Michael Chase Walker’s Django Revisited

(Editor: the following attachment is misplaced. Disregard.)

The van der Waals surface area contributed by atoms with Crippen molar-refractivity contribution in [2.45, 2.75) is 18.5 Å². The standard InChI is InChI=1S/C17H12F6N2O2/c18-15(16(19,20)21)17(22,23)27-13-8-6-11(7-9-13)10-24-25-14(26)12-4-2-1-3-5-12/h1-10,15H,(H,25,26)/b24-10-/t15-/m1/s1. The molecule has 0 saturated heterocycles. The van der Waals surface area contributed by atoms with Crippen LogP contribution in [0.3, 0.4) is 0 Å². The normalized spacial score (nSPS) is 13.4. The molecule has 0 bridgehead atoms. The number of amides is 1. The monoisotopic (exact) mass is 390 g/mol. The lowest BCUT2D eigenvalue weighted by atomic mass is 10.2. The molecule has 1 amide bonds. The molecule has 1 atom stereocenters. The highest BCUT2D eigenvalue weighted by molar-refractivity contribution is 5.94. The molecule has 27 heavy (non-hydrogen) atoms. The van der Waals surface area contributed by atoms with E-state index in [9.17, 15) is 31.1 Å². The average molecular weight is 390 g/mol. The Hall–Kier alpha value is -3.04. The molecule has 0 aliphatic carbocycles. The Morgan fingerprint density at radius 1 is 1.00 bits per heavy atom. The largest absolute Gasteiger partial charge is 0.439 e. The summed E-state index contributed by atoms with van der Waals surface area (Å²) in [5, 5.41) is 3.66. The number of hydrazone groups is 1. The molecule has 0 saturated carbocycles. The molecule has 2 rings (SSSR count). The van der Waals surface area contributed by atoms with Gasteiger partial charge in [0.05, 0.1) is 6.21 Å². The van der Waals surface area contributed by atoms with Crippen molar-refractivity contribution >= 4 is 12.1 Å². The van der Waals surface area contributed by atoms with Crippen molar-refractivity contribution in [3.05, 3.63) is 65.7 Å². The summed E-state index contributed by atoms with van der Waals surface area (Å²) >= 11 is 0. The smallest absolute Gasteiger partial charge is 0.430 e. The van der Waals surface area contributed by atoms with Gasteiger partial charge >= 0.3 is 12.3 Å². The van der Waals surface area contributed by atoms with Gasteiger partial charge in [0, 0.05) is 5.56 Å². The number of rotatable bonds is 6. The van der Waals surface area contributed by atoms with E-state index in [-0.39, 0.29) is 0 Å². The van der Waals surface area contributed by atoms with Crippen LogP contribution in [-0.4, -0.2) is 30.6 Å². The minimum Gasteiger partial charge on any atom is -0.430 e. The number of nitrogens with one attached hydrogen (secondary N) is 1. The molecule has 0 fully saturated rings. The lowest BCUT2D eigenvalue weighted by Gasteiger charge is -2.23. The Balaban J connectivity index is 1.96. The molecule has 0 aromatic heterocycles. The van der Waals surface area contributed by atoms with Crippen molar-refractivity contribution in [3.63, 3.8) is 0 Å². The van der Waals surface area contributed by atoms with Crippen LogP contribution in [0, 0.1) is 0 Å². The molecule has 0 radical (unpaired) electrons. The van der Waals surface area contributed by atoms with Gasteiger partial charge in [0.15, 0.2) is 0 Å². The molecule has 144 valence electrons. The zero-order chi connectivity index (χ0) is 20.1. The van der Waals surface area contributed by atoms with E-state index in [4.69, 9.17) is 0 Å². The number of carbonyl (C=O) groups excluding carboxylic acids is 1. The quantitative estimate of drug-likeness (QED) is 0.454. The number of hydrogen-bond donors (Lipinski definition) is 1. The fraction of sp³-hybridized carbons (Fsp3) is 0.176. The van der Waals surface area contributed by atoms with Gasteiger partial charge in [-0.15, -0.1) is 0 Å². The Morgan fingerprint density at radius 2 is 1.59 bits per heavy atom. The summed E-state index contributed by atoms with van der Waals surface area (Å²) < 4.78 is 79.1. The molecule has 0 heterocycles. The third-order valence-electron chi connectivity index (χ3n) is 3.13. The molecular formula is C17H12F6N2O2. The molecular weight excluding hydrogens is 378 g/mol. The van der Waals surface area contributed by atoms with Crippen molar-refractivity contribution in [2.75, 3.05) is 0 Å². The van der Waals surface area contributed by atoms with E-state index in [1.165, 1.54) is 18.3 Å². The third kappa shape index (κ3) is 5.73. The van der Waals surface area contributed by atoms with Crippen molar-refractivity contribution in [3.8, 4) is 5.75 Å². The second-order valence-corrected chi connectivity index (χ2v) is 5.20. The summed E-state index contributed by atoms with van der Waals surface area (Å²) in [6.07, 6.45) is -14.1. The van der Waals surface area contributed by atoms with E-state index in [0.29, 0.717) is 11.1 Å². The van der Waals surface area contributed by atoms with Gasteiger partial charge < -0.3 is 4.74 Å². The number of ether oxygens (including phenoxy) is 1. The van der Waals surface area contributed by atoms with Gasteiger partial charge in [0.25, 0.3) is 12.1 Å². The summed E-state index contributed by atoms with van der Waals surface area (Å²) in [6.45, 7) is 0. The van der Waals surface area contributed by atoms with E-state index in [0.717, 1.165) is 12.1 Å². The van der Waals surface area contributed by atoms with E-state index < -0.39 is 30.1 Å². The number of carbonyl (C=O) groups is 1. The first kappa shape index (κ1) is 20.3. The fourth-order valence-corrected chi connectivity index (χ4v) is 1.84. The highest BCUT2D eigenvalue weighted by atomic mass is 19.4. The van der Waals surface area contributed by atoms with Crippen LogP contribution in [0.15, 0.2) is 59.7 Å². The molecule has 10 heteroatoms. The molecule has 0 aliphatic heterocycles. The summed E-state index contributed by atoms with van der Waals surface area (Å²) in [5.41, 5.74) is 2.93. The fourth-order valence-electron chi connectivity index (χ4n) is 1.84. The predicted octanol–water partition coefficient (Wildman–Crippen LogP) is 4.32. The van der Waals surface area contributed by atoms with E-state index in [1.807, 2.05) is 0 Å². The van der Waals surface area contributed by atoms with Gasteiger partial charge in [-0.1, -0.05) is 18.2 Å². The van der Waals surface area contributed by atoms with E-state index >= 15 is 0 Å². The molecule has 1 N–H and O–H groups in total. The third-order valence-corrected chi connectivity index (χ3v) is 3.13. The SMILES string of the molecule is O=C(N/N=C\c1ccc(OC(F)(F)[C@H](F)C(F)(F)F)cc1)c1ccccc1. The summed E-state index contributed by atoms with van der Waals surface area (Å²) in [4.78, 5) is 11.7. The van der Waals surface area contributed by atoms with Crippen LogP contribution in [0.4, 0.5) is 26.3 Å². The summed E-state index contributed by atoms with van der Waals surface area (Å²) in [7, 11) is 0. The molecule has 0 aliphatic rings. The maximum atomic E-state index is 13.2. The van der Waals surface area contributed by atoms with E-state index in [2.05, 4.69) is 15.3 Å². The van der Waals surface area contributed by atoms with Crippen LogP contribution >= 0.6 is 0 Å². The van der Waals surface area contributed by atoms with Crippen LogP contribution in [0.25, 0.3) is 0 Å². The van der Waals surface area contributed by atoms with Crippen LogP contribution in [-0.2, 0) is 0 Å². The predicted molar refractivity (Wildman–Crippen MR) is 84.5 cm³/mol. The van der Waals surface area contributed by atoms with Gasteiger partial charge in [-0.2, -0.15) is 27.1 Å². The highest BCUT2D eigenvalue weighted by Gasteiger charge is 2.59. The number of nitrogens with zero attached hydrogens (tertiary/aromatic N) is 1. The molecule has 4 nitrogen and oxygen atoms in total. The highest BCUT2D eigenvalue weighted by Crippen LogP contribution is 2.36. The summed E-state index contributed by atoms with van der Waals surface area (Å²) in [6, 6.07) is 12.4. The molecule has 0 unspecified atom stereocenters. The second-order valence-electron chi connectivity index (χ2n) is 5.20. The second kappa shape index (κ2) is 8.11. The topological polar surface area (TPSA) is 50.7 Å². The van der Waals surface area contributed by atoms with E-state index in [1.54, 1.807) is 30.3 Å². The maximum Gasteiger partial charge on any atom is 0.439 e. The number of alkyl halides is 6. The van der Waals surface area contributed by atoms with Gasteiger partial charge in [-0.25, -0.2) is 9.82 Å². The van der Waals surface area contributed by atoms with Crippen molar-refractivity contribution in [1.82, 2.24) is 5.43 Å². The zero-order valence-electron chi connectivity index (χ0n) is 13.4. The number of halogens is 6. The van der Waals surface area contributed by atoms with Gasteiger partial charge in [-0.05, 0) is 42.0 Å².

django_04-300x200 As I said originally, I found nothing terribly jarring about the use of the “n” word ( which I loathe as much as I do the offending term), but I will defer to African Americans to judge when, how many times, and, if , it is ever permissible. What I do find offensive, if not ruinous, is that Tarantino recklessly, and I think, lazily, if not incompetently, bailed out of the last half of the second and entire 3rd act and just resorted to a mindless, disgusting, Grand Guignol rather than do what a really great screenwriter would have done and crafted a deep and powerful thematic resolution. We’ve recently seen the same thing in Skyfall, and earlier, I think, with No Country For Old Men when the filmmakers started out with something really exciting, but, for some reason could not sustain, or gave up, or, just didn’t know how to finish their stories. William Goldman made a similar charge against “Saving Private Ryan” and we seem to be witnessing a disturbing trend in films that have many good things going for them, only to implode, and spin out of control in the last acts. I was sorry to see Django go that way considering the importance of the subject matter. I believe Tarantino had a responsibility to craft a powerful thematic ending and not let it degrade into utterly irredeemable dross.